In the run-up to today the demand for the service was tested on selected Equinox programmes from dinosaurs to space shuttles. Last year, I took part in the first trial of the scheme, joining the dinosaur and DNA experts who staffed the telephones. We found a science-thirsty public yearning to learn.
The experiment in science communication began during Channel 4's Dinomania weekend last summer. An Equinox special 'The Real Jurassic Park' challenged the science behind Spielberg's film and asked whether it was indeed still science fiction or science fact. In Acton the dinosaur experts were fidgeting nervously near their telephones as the programme drew to a close.
When the light on my phone started to flash and I picked up the receiver, it was Steve from Ayrshire. 'I've got this theory . . .' he began, as if about to launch into a Monty Python sketch. 'You know this greenhouse effect . . . well, some of it is caused by the methane produced by cattle, isn't it?' he added rhetorically. In response to my silence, he continued. 'Well wouldn't it have been a greater problem when dinosaurs were around . . . just think of all the methane that a Brachiosaurus would produce in a day. Do you think that might have been what wiped them out . . .?'
It was dusk on a Sunday afternoon and 20 scientists were hunched over their desks in a large airy room in north Acton, telephones pressed to their ears, all engrossed in something scientists are not reknowned for - communicating with the public. The science line, funded by the Wellcome Foundation, the British Association for the Advancement of Science and the Royal Society among others, aims to provide a way for the public to discuss the issues and ideas arising in the media.
After Steve, I replaced the receiver and the light flashed again immediately. Dale was only four and his parents whispered the question to him in the background as he relayed it to me. 'Which was the scariest dinosaur?' he stammered.
By 8pm I had answered 23 calls and could confidently tell anyone that Seismosaurus was 36 metres long, Tyrannosaurus Rex probably slept like many reptiles today, Quetzacoatlus probably flew at the speed of a light aircraft and that more than three billion bases are needed in a length of DNA able to clone a dinosaur. I had told excited children on the Isle of Skye that dinosaur footprints had been found close to their homes, and had given advice to a night-watchman in Manchester on how to become a palaeontologist.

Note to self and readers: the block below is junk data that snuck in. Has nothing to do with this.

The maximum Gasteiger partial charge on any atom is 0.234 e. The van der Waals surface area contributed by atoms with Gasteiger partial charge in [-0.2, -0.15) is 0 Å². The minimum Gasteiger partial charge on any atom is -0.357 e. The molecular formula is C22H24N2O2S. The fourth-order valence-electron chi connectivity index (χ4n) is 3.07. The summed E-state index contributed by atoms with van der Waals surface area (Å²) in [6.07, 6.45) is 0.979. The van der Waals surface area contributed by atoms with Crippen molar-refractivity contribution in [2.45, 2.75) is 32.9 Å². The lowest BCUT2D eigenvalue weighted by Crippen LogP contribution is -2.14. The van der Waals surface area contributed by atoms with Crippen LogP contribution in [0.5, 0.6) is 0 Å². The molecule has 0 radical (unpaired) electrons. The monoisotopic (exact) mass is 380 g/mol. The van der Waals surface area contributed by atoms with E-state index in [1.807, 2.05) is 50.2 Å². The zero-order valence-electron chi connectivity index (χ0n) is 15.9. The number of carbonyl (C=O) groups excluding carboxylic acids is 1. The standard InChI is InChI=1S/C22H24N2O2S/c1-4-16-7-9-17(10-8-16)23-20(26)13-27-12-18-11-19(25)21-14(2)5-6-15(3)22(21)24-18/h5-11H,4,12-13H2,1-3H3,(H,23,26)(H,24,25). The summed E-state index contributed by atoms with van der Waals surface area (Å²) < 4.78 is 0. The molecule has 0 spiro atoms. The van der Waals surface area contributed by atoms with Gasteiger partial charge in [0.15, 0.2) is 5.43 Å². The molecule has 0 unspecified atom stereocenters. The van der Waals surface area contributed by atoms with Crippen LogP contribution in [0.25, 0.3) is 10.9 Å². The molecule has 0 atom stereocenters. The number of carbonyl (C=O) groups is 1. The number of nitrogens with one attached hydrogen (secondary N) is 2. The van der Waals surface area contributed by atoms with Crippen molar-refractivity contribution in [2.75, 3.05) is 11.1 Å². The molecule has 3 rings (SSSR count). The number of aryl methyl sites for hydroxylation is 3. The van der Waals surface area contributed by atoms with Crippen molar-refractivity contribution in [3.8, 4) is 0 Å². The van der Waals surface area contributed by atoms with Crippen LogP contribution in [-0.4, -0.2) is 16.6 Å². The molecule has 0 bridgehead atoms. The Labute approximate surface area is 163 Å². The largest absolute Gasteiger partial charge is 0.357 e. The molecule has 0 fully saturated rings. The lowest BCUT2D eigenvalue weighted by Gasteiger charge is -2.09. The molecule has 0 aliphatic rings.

Jean from Plymouth, who left school at 16 and is now 27 with a young family, rang to say she has a dream - to clean dinosaur bones. 'My husband thinks I'm mad,' she added, 'but I'm going to show him.' David in Rugby had found dinosaur bones in his garden but it proved difficult to date them over the telephone. I suggested he go along to the museum in Leicester.
By Monday evening we had logged more than 700 calls from across Britain. A greater proportion of calls had come from Northern Ireland and Scotland than elsewhere. In two days I only took one call from London.
The Dinomania weekend had triggered a cascade of questions and ponderings about these terrible lizards - thoughts that most people have at some time in their lives, but quickly forget in the absence of readily available answers. Channel 4 had rekindled many of these ideas and the science line provided the opportunity to discuss them immediately by dialling a free number; a prospect that was happily just too tempting for many.
When the dinosaur line was run again in September last year on a 37p per minute service, it only received a handful of calls. Cost clearly overrides the need for information and the new service will be charged at a local call rate. This second experiment was set to run for a week after the Equinox programme had been broadcast, but calls stopped after 48 hours, reflecting the immediate need to discuss a question before it is forgotten.
Why did so many people tune into a science programme on a Sunday night and why did more than 700 of them ring up to talk to a scientist afterwards? The public fear of science is well known. The majority of calls in the summer came from children under 16, oblivious to the stigma of science. But the age of callers to the other lines was much broader.
Programme-makers have long pondered the problem of how to disguise science - a word which conjures up negative images of bearded Open University presenters in kipper ties. It is no coincidence that few science television programmes have the word science in their title. Viewers must not know that they are about to be fed a diet of science. The BBC's Tomorrow's World and Sky's Beyond 2000 get round the problem with a futuristic label. Equinox tends to look for the science story behind already popular topics - topics that have lost, or never had, that 'kiss of death' science label. After all, dinosaurs aren't science, are they?
The next few months will prove that the public's thirst for science is probably unquenchable. Whatever your query, from statistics on the Hubble telescope to fossils in your back garden, or careers in science and courses at colleges and universities, the science line staff and their tame scientists are awaiting your calls.
The Science Line, 0345-600-444, is open from 1pm-7pm today; calls are charged at local rate.
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